Amnesty criticises Algerian killingsBMJ 1996; 312 doi: https://doi.org/10.1136/bmj.312.7030.532 (Published 02 March 1996) Cite this as: BMJ 1996;312:532
- Peter Kandela
The killing of inmates at Serkadji prison in Algeria last year has been criticised in a report from Amnesty International. Last February a disturbance took place at the prison that the government claimed was the result of an abortive escape attempt. During the disturbance at least 96 prisoners were killed, of whom 80 had been held on charges of terrorist acts. Amnesty says that it has evidence that shortly before the disturbance several high profile prisoners were transferred from other prisons to Serkadji and some of these were killed during the disturbance.
The decision by Amnesty to investigate this incident was prompted by the fact that 96 detainees were killed, compared with only one member of the security forces and four prison guards. According to official reports, only seven detainees and five security forces members were injured.
The other source of Amnesty's concern was the level of force that was used to quell the disturbance. It was clear from the investigation that firearms and grenades had been used by the security forces in confined spaces, despite the fact that, even according to government reports, only a small number of detainees had access to firearms and that these prisoners had been dealt with effectively by specially trained members of the security forces when the unrest first started.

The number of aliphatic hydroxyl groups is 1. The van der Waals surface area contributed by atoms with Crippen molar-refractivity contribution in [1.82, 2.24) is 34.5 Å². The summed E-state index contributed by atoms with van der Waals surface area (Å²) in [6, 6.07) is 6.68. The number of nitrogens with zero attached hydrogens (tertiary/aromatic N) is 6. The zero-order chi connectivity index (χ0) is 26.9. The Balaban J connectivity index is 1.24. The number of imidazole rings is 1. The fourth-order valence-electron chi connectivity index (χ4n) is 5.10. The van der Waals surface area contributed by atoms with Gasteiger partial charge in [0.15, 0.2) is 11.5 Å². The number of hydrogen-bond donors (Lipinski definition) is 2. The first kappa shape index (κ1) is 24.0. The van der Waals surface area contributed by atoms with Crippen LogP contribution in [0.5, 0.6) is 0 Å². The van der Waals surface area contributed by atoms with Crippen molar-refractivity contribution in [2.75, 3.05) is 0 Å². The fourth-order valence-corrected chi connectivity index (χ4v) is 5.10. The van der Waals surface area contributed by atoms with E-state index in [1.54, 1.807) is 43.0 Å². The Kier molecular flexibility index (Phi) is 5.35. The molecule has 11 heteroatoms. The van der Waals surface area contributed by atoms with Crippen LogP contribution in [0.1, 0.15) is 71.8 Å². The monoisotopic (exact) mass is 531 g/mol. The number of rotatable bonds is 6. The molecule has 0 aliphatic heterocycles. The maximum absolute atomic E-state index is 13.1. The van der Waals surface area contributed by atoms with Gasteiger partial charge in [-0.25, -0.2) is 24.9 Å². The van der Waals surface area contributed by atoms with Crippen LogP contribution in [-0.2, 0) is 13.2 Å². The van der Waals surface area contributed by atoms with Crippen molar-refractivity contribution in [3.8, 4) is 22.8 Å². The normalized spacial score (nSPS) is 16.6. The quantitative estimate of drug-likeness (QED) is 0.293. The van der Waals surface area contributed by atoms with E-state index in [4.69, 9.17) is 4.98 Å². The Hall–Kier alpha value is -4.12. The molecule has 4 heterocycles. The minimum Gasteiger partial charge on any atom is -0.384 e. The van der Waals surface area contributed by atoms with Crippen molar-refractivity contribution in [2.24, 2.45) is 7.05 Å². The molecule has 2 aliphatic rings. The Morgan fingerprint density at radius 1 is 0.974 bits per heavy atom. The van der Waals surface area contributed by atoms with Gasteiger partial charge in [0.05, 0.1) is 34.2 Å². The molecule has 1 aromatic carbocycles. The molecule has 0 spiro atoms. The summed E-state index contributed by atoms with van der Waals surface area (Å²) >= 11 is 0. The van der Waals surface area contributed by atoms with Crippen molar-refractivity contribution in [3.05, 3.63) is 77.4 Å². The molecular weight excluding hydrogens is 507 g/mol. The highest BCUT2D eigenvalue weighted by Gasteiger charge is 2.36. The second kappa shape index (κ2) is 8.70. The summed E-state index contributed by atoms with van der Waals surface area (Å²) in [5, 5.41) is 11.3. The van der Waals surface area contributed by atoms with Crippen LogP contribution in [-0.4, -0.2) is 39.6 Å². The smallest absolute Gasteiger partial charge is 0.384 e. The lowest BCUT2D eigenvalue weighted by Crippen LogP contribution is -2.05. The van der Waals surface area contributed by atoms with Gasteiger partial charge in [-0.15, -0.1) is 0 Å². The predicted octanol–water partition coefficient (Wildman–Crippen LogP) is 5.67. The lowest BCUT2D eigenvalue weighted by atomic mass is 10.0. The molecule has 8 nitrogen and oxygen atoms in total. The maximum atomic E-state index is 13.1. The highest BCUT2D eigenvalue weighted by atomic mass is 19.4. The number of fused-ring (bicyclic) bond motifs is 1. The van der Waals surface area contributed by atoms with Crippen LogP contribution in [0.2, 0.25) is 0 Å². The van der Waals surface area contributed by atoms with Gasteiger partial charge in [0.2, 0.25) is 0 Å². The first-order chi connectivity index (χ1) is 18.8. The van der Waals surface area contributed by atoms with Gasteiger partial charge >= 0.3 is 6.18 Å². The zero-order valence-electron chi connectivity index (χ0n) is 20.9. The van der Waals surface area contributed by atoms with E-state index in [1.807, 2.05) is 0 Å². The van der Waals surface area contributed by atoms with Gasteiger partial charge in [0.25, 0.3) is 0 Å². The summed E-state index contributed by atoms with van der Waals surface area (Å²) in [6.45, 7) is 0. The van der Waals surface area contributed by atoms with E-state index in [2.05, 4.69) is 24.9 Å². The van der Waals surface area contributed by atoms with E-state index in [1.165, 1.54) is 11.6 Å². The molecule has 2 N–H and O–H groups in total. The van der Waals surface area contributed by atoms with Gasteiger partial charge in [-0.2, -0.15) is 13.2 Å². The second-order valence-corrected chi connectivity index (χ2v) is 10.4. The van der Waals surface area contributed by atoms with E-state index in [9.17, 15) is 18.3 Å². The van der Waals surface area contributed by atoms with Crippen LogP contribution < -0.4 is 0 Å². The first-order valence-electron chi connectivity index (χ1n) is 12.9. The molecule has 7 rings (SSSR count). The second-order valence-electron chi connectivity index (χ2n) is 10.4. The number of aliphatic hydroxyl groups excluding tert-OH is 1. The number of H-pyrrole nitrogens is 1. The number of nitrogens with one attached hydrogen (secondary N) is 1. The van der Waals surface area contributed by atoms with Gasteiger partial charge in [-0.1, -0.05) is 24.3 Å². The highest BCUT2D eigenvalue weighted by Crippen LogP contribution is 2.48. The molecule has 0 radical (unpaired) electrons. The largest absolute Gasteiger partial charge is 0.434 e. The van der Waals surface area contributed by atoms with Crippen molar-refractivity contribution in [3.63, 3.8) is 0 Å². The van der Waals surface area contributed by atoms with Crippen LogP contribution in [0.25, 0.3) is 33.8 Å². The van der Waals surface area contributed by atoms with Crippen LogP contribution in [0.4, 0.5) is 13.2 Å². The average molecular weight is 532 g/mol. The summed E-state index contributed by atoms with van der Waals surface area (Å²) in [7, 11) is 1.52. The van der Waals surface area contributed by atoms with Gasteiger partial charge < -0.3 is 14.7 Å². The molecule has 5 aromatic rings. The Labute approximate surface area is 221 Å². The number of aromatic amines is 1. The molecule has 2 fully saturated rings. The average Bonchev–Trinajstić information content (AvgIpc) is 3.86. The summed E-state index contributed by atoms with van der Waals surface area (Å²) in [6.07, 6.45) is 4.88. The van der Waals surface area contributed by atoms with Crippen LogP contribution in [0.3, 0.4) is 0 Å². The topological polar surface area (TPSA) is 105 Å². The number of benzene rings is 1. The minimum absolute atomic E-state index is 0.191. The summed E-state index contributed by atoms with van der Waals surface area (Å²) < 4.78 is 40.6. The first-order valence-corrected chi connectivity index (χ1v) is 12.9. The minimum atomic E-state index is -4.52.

After the unrest the prison authorities did not allow the relatives of the victims access to the bodies. The families were not notified that their relatives were dead until the bodies had been buried in unmarked graves labelled with only “x Algerien.” Members of the Amnesty delegation visited the cemetery just outside Algiers and found that the graves were unmarked and the cemetery records had no names listed for most of these bodies.
There were allegations that some bodies had been mutilated as a result of grenades being thrown into cramped cells and that some individuals had been summarily executed after the riots ended. After the incident the government set up a human rights body to look into the killings, which later reported its findings to Amnesty.
The report from Amnesty says that although the government inquiry insisted that the prisoners' bodies had been photographed and fingerprinted before burial, no evidence existed that these activities had been carried out.—PETER KANDELA, physician and journalist, Staines, Middlesex
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